“After climbing a great hill, one only finds that there are many more hills to climb.” Nelson Mandela.
Thanks for pointing that out to me 🙂
I thought there was supposed to be a rainbow at the top of the mountain? Is that another mountain to climb, or have I been thrown back down into the valley?
To recover from set-backs, one requires an attitude of resilience.
Resilience is more than keeping going, resilience is more than climbing a mountain, resilience is more than not quitting, resilience is more than recovering from set-backs, resilience is bouncing back.
I thought of all the ‘mountains’ I had climbed in life and have felt many times that I was over climbing mountains. I was sick of being thrown back down into the valley. I wrote about this in a very early post “No More Mountains” when I was faced with what seemed insurmountable obstacles and turmoil. In that post I resolved that instead of climbing mountains I would go along tackling things one step at a time. I would find an easier path, around the mountains. Looking back now, 18 months into the drama of this separation, I realise that I have already climbed some of those mountains that at the time seemed unconquerable; the mountain of the emotional turmoil of the separation (most of the time), the mountain of the abhorrence of the divorce process (almost), and the mountain of learning to live my life all by myself. Only one of the four mountains I wrote down that day remained – getting my finances as a single person back on track. Step by step, mountain by mountain, I am gradually getting there.
This is a list I have compiled as to the character traits that I have read help you bounce back after set-backs:
- Positive outlook
- Resistance in the face of failure
- Firm moral convictions and code of ethics
- Ability to plan ahead and problem solve
- Ability to see adversities as challenges to overcome rather than obstacles
- Belief that one’s own effort can change things
- A lifetime goal or interest in developing a talent
Like the lamb in this video clip sent to me by a fellow blogger;
Yes, I think my bounce will come.
“More and more I have come to admire resilience.
Not the simple resilience of a pillow, where
foam returns over and over to the same shape,
but the sinuous tenacity of a tree,
finding the light newly blocked on one side,
it turns to another.”
I so much admire resilience in people. Not only are they survivors but they also tend towards calmness and considered action rather than blame of others for the state of their lives.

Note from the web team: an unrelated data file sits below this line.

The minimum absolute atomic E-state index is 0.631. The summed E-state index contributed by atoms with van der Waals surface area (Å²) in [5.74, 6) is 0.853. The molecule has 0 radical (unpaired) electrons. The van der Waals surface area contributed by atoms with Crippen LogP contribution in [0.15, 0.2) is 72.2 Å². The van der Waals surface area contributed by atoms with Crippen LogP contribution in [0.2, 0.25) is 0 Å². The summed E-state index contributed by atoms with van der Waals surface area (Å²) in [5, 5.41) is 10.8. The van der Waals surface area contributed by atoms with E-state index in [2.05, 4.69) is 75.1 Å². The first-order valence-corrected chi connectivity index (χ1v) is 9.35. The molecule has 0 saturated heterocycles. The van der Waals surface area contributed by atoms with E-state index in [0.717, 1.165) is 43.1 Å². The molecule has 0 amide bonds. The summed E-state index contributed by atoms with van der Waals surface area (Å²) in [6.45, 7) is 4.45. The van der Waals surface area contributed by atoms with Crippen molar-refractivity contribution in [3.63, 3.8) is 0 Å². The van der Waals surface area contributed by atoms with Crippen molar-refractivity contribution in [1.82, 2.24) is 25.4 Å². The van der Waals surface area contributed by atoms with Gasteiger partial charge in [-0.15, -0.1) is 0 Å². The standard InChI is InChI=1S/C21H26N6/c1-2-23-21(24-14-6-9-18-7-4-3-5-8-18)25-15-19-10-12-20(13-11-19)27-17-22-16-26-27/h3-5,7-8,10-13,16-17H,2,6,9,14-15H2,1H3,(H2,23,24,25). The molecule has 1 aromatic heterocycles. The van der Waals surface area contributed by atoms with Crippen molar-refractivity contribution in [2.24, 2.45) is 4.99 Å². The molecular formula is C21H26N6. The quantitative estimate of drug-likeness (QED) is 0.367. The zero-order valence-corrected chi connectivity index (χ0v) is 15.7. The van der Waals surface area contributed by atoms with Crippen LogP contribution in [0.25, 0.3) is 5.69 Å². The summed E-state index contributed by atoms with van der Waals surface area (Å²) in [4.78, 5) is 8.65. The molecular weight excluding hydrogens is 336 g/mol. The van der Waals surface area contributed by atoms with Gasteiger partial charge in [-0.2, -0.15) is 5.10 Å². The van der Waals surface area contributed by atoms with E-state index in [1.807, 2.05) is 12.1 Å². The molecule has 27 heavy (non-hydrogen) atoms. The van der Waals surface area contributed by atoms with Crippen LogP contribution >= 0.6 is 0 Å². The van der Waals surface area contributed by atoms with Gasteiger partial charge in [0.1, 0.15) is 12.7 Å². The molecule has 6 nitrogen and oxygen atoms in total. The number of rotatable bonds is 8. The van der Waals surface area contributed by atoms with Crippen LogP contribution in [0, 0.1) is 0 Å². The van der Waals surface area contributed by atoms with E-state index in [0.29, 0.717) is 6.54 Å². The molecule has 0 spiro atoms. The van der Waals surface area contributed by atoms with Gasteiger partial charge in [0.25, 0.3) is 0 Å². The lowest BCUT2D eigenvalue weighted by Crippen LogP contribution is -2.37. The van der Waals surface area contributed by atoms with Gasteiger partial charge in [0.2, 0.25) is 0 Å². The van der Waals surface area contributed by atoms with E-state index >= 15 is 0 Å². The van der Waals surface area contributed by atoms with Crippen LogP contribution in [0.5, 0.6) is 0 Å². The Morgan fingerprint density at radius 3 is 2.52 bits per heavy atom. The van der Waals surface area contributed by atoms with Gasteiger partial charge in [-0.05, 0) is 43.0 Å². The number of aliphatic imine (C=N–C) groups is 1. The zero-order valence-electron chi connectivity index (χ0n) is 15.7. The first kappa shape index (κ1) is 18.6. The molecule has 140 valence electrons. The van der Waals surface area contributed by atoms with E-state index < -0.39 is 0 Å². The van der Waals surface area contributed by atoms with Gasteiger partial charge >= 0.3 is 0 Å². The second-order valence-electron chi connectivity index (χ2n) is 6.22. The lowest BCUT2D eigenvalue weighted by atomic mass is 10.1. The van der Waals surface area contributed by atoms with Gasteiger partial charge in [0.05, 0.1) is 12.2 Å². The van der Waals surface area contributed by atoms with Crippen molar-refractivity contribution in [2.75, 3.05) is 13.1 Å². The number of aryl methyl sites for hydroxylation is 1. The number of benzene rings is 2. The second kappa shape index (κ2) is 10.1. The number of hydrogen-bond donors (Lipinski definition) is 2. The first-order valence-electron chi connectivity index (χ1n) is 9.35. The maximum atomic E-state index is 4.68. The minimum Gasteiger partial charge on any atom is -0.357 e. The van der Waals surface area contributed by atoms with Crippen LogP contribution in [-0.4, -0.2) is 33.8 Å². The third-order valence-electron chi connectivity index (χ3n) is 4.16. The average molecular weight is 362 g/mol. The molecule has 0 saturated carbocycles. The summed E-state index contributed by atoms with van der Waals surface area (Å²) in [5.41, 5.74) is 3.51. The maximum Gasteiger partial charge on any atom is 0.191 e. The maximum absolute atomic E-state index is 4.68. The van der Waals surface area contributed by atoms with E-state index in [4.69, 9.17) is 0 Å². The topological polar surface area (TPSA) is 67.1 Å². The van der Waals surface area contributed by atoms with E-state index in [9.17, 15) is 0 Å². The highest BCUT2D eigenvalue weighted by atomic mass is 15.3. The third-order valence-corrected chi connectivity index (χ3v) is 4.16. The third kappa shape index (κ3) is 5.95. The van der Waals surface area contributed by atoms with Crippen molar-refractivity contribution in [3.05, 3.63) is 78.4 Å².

Yes, the “calmness and considered action” is something I have always striven for. Something that often seems a million miles away in the heat of a crisis… getting closer.
Thanks as always for your belief in my stated aims. I am grateful for your continued support.
I just spent some time reading through your past blog posts. Wow, you have had to face a lot. I really admire your positive attitude and resilience. You inspire me. 🙂
I just spent some time reading through many of your blog posts. Wow, you have been through a lot. I admire your positive attitude and resilience. You inspire me! 🙂
Thanks for stopping by my blog and for your words of encouragement.
Wonderful thoughts. You sound really positive.
Thanks for your continued support Julie.
I love the quote! Have a great evening…
Thanks for stopping by. Have a great weekend.
You are truly amazing. Thank you for taking me a long on your journey. 🙂
Thanks for your continued encouragement.
I really appreciate your company. 🙂
I admire your positive attitude!
I really appreciate you reading my blog and your uplifting comments.
Another great post Elizabeth and I also loved the wee video. Thanks for sharing. Clarabelle
Just to let you know I had a bit of an extra look around your blog and found one of your other blogs.
Absolutely LOVED the diagram of the circles with the inner core marching through committed action towards your vision. it inspired me.
For the record, I love Ian’s response/observation above.
You’ve captured the struggle well. It is a frustrating realization to put it together that change is the norm and adversity is the name of the game we are playing. I definitely relate to the feeling of being bombarded too much, yet another challenge, again and again. Back then, it felt like being pummeled in the boxing ring. Nowadays, not so much. I definitely find myself getting up quicker when knocked down. Sure, I let out a cry every so often, wince with the pain, but it’s more of a 3-count vs the TKO, and I’m back up again, ready and aware.
Thanks for your reply. I am continually comforted by the support of others who have ‘been there’ telling their stories, and to know that there is a light at the end of the tunnel.
I like the analogy of the boxing ring, a 3-count vs the TKO.
That is a great way of looking at the ‘bouncing’. We can’t avoid being knocked down, but we can always get up again.
thanks again, and have a great weekend.
Just a wee clue for you which someone passed on to me. With your vimeo video, to have the thumbnail of the video appear, in your post as you’re writing it, you do, ALL ON ONE LINE but I’m separating it so you can see it broken down:
vimeo (do a space)
So all that together shows as
Hi thanks for the tip. I tried doing this, and it worked. However, for that particular video, there was not permission to showing that format so I have taken it back to the original. I will keep in mind for others though. thanks again.
🙂 Cheers. I used wonder ‘how the hell did they get the video to show, & not just a link?’ It’s good to know!
Great post, Elizabeth. I value resilience as one of the most important personal attributes, right up there with kindness and compassion. You have all three by the bucketful. Bless xx
Thanks for your kind comment and encouragement.
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